How to draw a realistic eye Premium class
- 1x (Normal)
Sketching the eye2:06
Drawing the pupil and lashes8:41
Adding the final details4:26
About This Class
In this course you will learn all of the steps for how to draw a realistic eye using pencil. We will cover the following drawing steps:
1. Lightly sketching the basic shape to get the proportions right
2. Add in some light tone to make the eye look more 3D
3. Think about the reflection or highlight on the iris.
4. Use a sharp 2B pencil to draw the fine details in the iris.
5. Draw the eye lashes
6. Add in the final details and tone to make it look realistic
This is an easy course to follow and all you will need is a 2B pencil, a piece of paper and a photo of an eye.
Class Projects 2 See All
Joe McMenamin is a painter and printmaker and the flowing organic patterns that ripple through his works have won him a following throughout New Zealand. Joe has a bachelor of media arts from the Waikato Institute of Technology. He teaches art part time at Naenae College in Lower Hutt, Wellington. Joe loves teaching and gets lots of the ideas for his work through interactions with his students. His students also experience first-hand the different processes involved in his prints, drawings and paintings.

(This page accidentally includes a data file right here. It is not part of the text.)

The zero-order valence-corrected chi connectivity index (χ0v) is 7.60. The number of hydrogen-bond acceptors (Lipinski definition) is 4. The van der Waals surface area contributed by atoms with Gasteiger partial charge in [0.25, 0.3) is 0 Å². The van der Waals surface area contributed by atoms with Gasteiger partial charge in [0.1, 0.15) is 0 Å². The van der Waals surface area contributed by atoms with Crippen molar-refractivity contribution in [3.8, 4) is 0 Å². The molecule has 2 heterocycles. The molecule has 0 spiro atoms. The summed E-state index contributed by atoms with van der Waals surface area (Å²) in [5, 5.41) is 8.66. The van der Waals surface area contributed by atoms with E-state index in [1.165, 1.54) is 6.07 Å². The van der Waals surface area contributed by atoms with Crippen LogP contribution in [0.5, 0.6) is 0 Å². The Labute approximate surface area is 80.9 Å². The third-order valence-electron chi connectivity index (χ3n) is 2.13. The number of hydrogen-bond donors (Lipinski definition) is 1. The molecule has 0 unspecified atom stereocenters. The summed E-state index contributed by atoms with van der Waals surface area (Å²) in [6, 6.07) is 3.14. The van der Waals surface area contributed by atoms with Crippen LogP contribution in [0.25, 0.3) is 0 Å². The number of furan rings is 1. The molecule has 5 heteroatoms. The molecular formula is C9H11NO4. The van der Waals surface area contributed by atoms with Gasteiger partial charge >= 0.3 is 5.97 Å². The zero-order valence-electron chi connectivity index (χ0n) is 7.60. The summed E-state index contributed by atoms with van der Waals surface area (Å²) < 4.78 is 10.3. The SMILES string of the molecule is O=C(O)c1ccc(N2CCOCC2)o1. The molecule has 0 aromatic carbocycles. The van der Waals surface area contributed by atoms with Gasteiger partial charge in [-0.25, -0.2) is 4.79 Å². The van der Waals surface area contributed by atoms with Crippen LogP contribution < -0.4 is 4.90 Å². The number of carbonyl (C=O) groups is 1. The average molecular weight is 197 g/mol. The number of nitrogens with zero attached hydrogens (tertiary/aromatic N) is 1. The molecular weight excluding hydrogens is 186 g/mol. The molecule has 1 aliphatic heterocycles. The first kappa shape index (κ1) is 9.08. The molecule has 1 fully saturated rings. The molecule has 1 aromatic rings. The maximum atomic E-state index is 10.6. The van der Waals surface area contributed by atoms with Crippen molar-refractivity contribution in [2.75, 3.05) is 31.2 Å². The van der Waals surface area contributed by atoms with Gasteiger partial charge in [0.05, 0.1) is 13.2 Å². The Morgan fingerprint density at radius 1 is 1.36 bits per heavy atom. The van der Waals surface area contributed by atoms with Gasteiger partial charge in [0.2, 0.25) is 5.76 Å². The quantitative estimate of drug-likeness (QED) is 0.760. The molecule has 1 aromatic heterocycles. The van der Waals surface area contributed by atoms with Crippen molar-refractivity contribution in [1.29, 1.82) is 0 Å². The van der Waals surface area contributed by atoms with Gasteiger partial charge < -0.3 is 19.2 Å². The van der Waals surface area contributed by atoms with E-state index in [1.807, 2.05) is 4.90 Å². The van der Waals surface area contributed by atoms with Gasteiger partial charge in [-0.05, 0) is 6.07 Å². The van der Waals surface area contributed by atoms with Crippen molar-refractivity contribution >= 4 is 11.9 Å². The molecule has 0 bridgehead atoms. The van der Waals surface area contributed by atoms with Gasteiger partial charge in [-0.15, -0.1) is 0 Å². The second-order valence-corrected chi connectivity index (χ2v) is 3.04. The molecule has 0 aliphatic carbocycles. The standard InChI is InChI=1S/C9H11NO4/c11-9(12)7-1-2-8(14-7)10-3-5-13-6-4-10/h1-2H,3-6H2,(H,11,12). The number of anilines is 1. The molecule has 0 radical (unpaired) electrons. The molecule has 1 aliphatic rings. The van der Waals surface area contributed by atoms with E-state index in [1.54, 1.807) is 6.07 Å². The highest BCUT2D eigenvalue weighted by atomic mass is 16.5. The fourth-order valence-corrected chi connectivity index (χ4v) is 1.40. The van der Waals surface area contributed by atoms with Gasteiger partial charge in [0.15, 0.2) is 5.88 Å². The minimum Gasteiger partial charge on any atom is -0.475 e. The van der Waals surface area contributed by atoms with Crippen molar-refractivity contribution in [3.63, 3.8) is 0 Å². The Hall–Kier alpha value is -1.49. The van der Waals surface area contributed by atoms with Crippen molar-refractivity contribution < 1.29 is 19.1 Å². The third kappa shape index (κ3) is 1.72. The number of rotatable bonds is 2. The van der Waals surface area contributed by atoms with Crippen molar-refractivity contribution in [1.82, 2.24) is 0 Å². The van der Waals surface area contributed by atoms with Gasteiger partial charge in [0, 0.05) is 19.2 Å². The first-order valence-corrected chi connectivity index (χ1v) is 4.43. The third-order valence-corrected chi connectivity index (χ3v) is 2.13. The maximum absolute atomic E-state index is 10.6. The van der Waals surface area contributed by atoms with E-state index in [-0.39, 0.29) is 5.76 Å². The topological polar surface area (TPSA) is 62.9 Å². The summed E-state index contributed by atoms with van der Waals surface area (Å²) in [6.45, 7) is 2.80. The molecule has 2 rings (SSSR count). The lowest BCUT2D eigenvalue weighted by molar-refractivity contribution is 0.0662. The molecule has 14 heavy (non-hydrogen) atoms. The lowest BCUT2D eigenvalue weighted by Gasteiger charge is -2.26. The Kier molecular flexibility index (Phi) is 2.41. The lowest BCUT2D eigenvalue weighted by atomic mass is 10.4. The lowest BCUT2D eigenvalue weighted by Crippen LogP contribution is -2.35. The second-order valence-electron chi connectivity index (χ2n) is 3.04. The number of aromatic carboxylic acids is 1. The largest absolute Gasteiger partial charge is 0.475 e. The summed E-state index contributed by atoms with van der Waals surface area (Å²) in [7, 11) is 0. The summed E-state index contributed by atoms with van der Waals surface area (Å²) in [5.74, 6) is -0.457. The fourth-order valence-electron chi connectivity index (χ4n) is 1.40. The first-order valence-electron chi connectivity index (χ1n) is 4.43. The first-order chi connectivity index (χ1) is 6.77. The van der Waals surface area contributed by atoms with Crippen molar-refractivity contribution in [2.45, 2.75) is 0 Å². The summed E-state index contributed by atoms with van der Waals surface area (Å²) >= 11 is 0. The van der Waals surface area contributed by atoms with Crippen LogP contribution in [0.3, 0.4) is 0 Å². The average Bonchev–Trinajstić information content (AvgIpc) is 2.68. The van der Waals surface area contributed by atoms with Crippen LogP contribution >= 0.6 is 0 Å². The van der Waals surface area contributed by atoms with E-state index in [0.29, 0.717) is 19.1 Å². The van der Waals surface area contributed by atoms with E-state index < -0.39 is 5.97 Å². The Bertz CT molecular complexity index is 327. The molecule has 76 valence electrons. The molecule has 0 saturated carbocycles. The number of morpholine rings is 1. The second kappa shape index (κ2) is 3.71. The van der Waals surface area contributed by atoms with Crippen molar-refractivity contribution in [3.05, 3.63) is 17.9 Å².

In Joe’s latest series of nautical themed screen prints his detailed drawings are screen printed as a ship and anchor or a deep sea diver. Joe then carefully drops coloured powdered dye pigment in the midst of the image, and the colours splash across the print, making each one bright, exquisite and unique. He finishes the print with some hand drawn pattern to represent the water.
Joe’s recent paintings depict a range of subjects painted directly onto the medium of plywood - it is a natural medium that attracts him and he makes the frames for each piece by hand. He is interested in New Zealand native birds. Joe skilfully paints these birds directly onto the plywood, which gives them a raw quality and showcases his photorealistic painting technique. He often applies a layer of Danish oil overtop, which brings out the grain of the wood and the jewel-like paint colours.